The TTAB recently issued a precedential opinion sustaining an opposition against an ITU application given the applicant’s failure to submit documentary evidence establishing its intent to use the mark.  In Spirits International BV v. S.S. Taris Zeytin Ve Zeytinyagi Tarim Satis Kooperatifleri Birligi, 99 USPT 2d 1545 (TTAB 2011), S.S. Taris Zeytin Ve Zeytinyagi Tarim Satis Kooperatifleri Birligi (S.S. Taris) filed an ITU application to register the mark MOSKONISI for a variety of goods in several International Classes, including alcoholic beverages.  When the mark MOSKONISI was published for opposition purposes, Spirits International BV (Spirits) opposed registration of the mark on the grounds that the mark MOSKONISI was confusingly similar to the mark MOSKOVSKAYA for vodka in Spirits’ earlier-filed ITU application and that S.S. Taris lacked a bona fide intent to use the mark MOSKONISI in commerce in connection with alcoholic beverages.  S.S. Taris filed an answer denying Spirits Internationals’ allegations, but failed to produce documents responsive to Spirits’ request for production of documents that supported S.S. Taris’ bona fide intent to use the mark MOSKINISI.  Nor did S.S. Taris provide any information of its intent to use the mark in response to Spirits’ interrogatories seeking such information.  In fact, S. S. Taris asserted that it did not have any materials evidencing, reflecting or referring to its use or intended use of the mark MOSKONISI in connection with any alcoholic product, an authorized licensee of the mark in the United States, marketing plans for any alcoholic products or any documents evidencing the channels of trade through which products had been sold or through which S.S. Taris intended to sell products under the mark in the United States.  S. S. Taris also failed to answer an interrogatory asking what type of alcoholic products it intended to sell and its intended channels of trade.

In addressing the issue of S.S. Taris’ lack of intent, the TTAB determined that Spirits had the initial burden of demonstrating by a preponderance of the evidence that the applicant lacked a bona fide intent to use the mark as of the application filing date or during the opposition proceeding.  Since S. S. Taris failed to furnish any documentary evidence regarding its intent to use the mark MOSKONISI on alcoholic beverages and affirmatively stated that no such documents existed during the discovery phase of the proceeding, the TTAB held that Spirits satisfied its initial burden of proof.  The burden then shifted to S. S. Taris to present evidence that would adequately explain or outweigh its failure to provide such documentary evidence.   Since S. S. Taris did not submit any evidence in the proceeding or file a brief, the TTAB concluded that the applicant failed to rebut Spirits’ evidence.  Accordingly, the TTAB sustained the opposition on the ground that S. S. Taris lacked a bona fide intent to use the mark MOSKONISI for the identified goods.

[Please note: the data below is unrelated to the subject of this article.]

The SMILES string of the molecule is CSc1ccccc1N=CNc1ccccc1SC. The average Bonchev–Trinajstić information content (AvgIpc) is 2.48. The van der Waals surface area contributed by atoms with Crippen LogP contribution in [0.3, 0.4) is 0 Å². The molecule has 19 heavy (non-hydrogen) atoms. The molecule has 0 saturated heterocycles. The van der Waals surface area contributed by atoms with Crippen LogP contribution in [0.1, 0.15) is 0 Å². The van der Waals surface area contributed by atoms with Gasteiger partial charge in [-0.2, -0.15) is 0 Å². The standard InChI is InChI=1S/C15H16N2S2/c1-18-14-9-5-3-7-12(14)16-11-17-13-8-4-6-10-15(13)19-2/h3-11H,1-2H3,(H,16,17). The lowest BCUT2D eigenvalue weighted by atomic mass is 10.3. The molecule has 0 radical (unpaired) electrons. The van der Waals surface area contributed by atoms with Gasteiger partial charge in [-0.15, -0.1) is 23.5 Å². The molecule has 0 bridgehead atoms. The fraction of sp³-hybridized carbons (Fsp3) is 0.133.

You’ve probably heard the mantra at least one point in your life that “just because you can do something, doesn’t mean you should.”  This mantra can be applied to the filing of intent to use trademark applications with the USPTO.  Although it’s great to have the option of filing an ITU application, an ITU application should not be filed if you simply want to reserve a mark.  Rather, a Section 1(b) application should only be filed if you honestly intend to use a mark in the future.  In that case, you should document all steps taken that prove your bona fide intent to use the mark in commerce before you file an ITU application and leading up to the launch of your products or services, such as: 

            ● Notes from marketing meetings about the mark and new products or services 

            ● Marketing plans and test-marketing efforts, i.e., consumer surveys

            ● Executive feedback on the mark and a  list of company personnel

                involved in the selection of  the mark

            ● Trademark search reports

            ●  Expenses incurred with the development of logos, product packaging,

                advertisements and prototypes;

            ●  Domain name registrations and web site development, and

            ● Steps taken to use mark in commerce, i.e., obtain suppliers, distributors,

                government approval and licensees.

The S.S. Taris decision is a warning to brand owners that they should develop a system for memorializing their good faith intent to use a trademark.  The failure to do so can be fatal to the validity of an ITU application or a registered mark in opposition and cancellation proceedings before the TTAB. Federal courts also may adopt the TTAB’s reasoning in the future so keeping a centralized file of all documents relating to one’s bona fide intent could be very useful if a brand owner finds itself involved in a trademark infringement action.  Please note, however, that retaining documents establishing one’s bona fide intent to use a mark does not eliminate the need to do a full trademark search, which should be done before an ITU application is filed with the USPTO.